It wasn’t until I began my life as chef that I understood that cherry pie is supposed to be made with sour cherries, not the sweet ones we pop into our mouths like candy. Why? Because sour cherries boast more flavor. Unfortunately, the season for sour cherries is very short, roughly two weeks a year.
And then there are those darn pits. Sweet or sour, you have to pit cherries. But you have to pit more of the sour ones to fill up a pie because they’re smaller than the sweet variety. Back in my restaurant days, I’d have a prep cook do all the pitting. On my own now, developing recipes for home cooks, I reach for the sweet cherries, adding lemon juice and lemon rind to tart up their flavor.
There are of course plenty of kitchen gizmos for making easy work of pitting lots of cherries. I’m partial to the kind that does double duty as an olive pitter. If you don’t own one of these little wonders, the best method is to whack the whole cherry with the side of a chef’s knife, after which the pit slides right out.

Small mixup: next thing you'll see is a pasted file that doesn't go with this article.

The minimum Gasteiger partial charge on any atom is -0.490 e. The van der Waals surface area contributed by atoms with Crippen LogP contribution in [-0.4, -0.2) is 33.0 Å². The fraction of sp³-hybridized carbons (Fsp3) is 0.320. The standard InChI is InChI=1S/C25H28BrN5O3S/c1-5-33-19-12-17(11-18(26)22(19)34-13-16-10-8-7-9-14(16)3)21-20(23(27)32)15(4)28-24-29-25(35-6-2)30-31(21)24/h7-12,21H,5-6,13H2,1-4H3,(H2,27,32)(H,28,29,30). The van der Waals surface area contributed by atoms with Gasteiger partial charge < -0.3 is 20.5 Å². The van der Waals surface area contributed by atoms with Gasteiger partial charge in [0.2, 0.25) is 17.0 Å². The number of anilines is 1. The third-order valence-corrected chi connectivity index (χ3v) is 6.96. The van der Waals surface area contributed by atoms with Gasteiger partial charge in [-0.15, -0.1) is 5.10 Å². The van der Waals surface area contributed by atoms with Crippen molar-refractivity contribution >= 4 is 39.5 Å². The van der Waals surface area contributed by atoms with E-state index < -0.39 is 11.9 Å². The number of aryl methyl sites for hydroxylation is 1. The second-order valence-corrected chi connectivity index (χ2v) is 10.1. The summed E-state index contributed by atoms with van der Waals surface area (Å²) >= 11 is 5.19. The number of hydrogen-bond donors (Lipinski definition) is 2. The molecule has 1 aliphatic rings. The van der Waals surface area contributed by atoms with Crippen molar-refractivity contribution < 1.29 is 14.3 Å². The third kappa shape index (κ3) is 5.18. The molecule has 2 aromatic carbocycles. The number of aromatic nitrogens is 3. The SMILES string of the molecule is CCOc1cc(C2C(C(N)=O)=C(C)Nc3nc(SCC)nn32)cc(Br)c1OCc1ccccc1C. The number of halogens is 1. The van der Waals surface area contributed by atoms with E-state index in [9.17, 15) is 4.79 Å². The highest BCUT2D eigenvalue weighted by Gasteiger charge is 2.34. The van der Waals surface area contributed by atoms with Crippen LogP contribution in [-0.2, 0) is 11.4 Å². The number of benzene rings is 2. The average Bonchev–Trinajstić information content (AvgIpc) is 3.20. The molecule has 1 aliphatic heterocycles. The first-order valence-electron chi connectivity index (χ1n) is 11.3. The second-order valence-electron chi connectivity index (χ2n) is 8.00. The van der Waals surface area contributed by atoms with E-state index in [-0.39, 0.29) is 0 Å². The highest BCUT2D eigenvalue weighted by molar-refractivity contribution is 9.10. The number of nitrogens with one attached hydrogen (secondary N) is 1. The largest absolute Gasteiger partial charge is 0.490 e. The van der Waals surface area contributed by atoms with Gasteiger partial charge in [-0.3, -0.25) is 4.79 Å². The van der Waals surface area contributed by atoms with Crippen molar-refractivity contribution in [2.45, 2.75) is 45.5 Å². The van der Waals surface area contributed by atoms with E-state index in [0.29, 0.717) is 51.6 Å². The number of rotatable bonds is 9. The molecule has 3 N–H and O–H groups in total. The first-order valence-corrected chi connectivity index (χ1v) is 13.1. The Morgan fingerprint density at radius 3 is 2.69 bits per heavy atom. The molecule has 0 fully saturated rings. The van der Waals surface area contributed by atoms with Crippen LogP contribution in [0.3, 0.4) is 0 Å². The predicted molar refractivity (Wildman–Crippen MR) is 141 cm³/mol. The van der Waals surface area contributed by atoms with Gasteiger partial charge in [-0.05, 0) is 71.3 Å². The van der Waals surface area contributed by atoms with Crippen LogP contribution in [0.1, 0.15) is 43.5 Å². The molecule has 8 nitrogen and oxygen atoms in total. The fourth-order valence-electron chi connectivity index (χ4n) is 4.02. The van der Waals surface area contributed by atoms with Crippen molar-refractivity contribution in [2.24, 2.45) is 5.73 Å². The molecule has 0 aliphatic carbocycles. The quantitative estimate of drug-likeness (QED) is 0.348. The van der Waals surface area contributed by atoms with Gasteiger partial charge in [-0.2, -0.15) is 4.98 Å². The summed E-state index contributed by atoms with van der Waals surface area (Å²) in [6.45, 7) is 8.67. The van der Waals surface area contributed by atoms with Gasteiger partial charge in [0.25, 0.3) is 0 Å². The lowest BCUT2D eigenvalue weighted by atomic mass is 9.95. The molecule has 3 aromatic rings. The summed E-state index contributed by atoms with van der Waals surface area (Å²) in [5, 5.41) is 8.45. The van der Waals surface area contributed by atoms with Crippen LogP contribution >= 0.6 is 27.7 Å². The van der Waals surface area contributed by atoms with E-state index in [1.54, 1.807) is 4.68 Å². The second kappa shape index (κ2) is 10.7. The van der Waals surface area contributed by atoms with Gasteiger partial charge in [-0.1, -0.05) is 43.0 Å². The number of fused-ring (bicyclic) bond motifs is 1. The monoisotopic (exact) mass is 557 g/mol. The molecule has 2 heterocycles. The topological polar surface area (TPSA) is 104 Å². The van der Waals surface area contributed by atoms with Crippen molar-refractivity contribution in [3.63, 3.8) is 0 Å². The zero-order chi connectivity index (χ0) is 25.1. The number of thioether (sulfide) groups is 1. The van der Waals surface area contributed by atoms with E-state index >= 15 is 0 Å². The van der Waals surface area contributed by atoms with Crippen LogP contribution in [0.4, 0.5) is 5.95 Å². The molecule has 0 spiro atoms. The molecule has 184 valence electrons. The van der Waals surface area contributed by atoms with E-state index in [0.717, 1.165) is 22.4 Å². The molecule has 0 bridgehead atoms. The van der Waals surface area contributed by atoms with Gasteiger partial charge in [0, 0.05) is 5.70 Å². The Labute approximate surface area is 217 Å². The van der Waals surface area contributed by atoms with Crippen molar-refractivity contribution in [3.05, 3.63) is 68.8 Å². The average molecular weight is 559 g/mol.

As mentioned, I kissed off the usual pie crust in favor of phyllo dough, but I kept some of the butter, which adds flavor and crispiness.
Finally, as advertised, these pies aren’t served by the slice. Rather, they are mini-pies, each the size the size of a muffin cup and served one per customer. Still, it turned out that a single cup was a little too mini, so I flipped the tin over and draped the phyllo squares on the backside, not the inside, of each cup. Now there’s ample room for those cherries.